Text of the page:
As a woman – I spend more time taking care of my body and walking a lot.  I love to walk in the woods of New England.  I love looking at animals, looking at trees. I love to feed birds over the winter.   We had a harsh winter.  Care of the body and care of nature, and how the two come together, is becoming clearer at this point.

Speaking of women, and having worked in areas of conflict and pain, it’s also obvious to me that the roles that women play in these places are crucial.  In my experience, women often have less patience for blame because they have to take care of their families, they have to get back on the bandwagon and get to work. Sometimes they repress the trauma for years, but often they can heal faster and help others heal, too.

June: You were one of my first hula students when I began to teach hula. Why do you like the hula?

Eve: After a “diet” of Japanese flavored Zen, I found hula feminine and flowing. I always appreciated the tremendous discipline involved. I was surprised to see how unself-conscious I was, how I could plunge into those gorgeous movements. And of course, I had a great teacher.

In addition to the Women’s retreat on May 1st and 2nd, she will give the dharma talk at Sunday Morning Zen at 10 am.  Her talk is entitled, “The Practice of Wonder.”  Bring your Hidden Lamp books and have Eve sign the page with the koan “Ziyong’s Earth” that she reflected on in the book. I hope you’ll help me welcome her to Chicago.

Interview conducted by Sensei June Ryushin Tanoue

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In Zen we have a saying, “sit like a mountain.”  I understood that in my bones when Robert and I lived in Hawaii in the late ‘80s until 2001.  We had a magnificent backyard view of Mauna Kea also known as Mauna a Wakea.  She was breathtakingly majestic sitting there in great dignity and silence.

Mauna Kea is that rare mountain – very tall and alone – in the middle of the Pacific Ocean.  Such attributes make it a perfect spot for the science of astronomy.

Astronomers love the clear air, low humidity and dark skies.  Many scientists have taken advantage of the mountain by building 12 telescopes in a special land use zone on the summit.  This zone is located on land protected by the Historical Preservation Act which recognizes it’s significance to Hawaiian culture.

According to legend, Mauna Kea is the first born mountain child of Wakea (Sky Father) and Papa (Earth Mother).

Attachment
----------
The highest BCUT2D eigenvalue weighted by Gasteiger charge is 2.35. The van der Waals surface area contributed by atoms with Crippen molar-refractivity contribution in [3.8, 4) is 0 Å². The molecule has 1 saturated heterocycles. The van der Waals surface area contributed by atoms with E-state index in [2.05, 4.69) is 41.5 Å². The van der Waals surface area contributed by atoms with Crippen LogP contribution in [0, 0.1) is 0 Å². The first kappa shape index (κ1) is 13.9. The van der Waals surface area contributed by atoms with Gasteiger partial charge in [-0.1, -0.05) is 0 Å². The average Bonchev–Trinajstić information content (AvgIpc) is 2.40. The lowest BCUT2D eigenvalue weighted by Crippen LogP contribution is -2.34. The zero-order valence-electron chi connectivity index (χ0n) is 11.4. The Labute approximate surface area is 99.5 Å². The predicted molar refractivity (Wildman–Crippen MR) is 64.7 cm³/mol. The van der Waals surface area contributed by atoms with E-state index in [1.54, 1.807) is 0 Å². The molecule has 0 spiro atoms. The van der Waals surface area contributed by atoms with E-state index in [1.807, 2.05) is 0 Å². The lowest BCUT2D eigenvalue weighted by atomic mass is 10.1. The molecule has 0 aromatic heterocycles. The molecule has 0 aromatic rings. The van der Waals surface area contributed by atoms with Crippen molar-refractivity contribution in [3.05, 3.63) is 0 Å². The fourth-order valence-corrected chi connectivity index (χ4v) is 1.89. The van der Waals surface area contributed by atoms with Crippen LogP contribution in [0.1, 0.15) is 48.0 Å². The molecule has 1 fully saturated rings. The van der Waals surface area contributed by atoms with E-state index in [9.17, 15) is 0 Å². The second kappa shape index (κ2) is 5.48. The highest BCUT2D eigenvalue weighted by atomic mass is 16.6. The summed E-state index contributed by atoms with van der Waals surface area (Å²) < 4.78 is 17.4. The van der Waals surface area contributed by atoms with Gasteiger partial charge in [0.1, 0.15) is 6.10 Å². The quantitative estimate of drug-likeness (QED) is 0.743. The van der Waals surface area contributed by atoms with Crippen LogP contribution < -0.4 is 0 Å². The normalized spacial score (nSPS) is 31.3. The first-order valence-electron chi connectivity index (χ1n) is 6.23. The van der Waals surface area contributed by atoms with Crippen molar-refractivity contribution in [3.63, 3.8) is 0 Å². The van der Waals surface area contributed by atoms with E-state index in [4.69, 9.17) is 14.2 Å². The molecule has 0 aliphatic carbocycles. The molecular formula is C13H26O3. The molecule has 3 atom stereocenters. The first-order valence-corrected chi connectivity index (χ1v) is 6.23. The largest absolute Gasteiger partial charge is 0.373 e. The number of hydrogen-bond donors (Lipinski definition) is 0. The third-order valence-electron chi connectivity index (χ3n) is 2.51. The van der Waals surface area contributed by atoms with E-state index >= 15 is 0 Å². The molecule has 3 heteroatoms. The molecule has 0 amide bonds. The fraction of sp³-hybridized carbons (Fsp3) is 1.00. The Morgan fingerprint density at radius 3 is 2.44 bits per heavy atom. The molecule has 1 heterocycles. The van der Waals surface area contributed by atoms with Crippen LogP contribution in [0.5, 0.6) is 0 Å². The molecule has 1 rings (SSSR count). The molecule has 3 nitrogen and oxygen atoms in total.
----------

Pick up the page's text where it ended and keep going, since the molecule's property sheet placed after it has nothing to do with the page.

Myfamily and I lived on the Hamakua slide of her slopes for three generations.  Hawaiians who live in Hamakua take care of the mountain and also of Waipio Valley.

Recently, something big has happened in response to the building of the thirteenth telescope, known as the Thirty Meter Telescope (TMT).  A consortium of countries -  Japan, China, India, Canada and the United States coordinated through the University of Hawaii, has almost completed the hurdles needed to build TMT. Bulldozers and heavy equipment have reached the site.

A small group of Native Hawaiians calling themselves “protectors” have taken a stand and shown up on the mountain to respectfully block the way of the bulldozers.  They are conducting themselves in their culturally disciplined manner of peace, love and non-violence called ‘Aloha ‘Aina and Kapu Aloha.

‘Aloha ‘Aina literally means deep love of the land.  Kapu Aloha means respect towards others, under any and all circumstances.  It has been beautiful and inspiring to see people practicing these two spiritual principles given the great challenge they face against this $1.3 billion project. And they have been gaining support all over the islands and world-wide.  The governor has called a 2 week building moratorium as discussions have continued about building TMT.

It’s not that the protectors disagree with science and telescopes.  It’s just that they feel it’s not the right place for one more.  The top of mountains are most sacred to native peoples because they are closest to the heavens.  So it makes sense that the actions of the protectors on the mauna (mountain) must be pono (right with themselves and with their god) and most respectful to all – even to people they don’t agree with.